Meek Mill Calls For Therapy In Black Community Due To Social Media Impact

Meek Mill

Meek Mill’s recent statements on the Black community needing therapy over social media highlight the mental health challenges associated with digital life.

Meek Mill has sparred publicly with social media, particularly Twitter, navigating a maze of feuds, erratic behavior, and sometimes dubious claims.

Notably, he ignited a well-known beef with Drake in 2015 through a slew of tweets, which led to the rapper being dubbed “Twitter Fingers.”

From defending controversial friendships to posting drunken selfies, Meek’s Twitter habits have continuously attracted digital firestorms and prompted him to deactivate his account multiple times.

In an era marked by growing concerns around mental health, especially within marginalized communities, Meek Mill recently voiced a compelling concern.

“The black community needs therapy over social media point blank… the points we be trying to make don’t lead to anything… just a bunch of people pointing fingers all day,” Meek tweeted.

His comments come during May’s Mental Health Awareness Month, a time dedicated to spotlighting mental health issues and advocating for improved mental well-being.

Mental Health Awareness Month began in 1949 by Mental Health America to raise awareness about mental illnesses and promote strategies for mental wellness. However, disparities in mental health care remain glaring, particularly within the Black community.

According to recent statistics, only 25% of Black Americans seek mental health treatment when needed, compared to 40% of White Americans.

This gap is exacerbated by unequal access to healthcare and higher rates of uninsured individuals among Black Americans.

Nonetheless, Meek Mill’s perspective isn’t the only lens through which to view social media’s impact on mental health.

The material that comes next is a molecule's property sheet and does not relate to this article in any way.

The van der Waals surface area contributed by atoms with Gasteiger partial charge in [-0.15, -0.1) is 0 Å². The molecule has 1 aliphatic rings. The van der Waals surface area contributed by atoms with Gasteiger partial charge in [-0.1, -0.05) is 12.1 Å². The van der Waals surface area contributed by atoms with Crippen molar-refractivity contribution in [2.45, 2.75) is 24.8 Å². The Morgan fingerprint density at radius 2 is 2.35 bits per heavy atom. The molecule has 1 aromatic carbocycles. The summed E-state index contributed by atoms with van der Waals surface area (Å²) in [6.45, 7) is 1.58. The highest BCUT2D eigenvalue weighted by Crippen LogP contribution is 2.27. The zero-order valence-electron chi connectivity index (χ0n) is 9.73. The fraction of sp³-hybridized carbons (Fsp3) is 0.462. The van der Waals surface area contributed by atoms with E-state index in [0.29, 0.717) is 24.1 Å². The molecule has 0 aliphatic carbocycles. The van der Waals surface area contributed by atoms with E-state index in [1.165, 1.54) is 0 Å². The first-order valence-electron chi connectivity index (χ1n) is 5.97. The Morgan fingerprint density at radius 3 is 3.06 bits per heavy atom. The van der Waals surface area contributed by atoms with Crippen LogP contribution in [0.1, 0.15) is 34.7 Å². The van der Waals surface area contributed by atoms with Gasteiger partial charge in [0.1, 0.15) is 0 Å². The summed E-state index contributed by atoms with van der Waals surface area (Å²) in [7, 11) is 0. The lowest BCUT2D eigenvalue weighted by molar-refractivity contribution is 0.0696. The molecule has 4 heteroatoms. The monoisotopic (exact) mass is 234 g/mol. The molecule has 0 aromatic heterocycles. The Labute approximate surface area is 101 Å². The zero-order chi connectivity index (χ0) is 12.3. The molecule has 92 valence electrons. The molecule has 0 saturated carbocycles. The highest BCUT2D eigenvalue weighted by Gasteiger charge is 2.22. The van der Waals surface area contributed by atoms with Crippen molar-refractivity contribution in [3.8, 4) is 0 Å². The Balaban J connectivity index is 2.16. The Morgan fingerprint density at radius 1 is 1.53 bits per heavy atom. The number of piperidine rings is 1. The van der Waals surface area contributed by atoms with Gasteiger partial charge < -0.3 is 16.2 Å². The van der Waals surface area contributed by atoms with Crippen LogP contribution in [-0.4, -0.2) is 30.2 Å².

Professor David Stamps of Bentley University offers an alternative narrative. He posits that social media has the potential to empower and uplift, especially for Black Americans.

In research published in Journalism & Mass Communication Quarterly, Stamps asserts, “The existence of social media has allowed Black individuals to share their grievances, celebrate their successes, call attention to injustice, and build awareness around cultural issues.”

Studies support Stamps’ views. Black Americans are more engaged in online activism than other racial groups, and social media serves as a crucial platform for raising awareness and sparking change.

A 2018 Nielsen report found that although Black Americans comprise 14% of the U.S. population, they make up 28% of Twitter users.

This widespread presence has given rise to “Black Twitter,” a digital space where voices from the Black community converge to discuss pivotal issues and experiences.

Meek Mill’s call for therapy in response to social media-induced stress resonates deeply with ongoing concerns about mental health.

However, the landscape is multifaceted, presenting both challenges and opportunities for the Black community.

As May progresses and Mental Health Awareness Month continues, the conversation around mental wellness in the digital age remains more important than ever.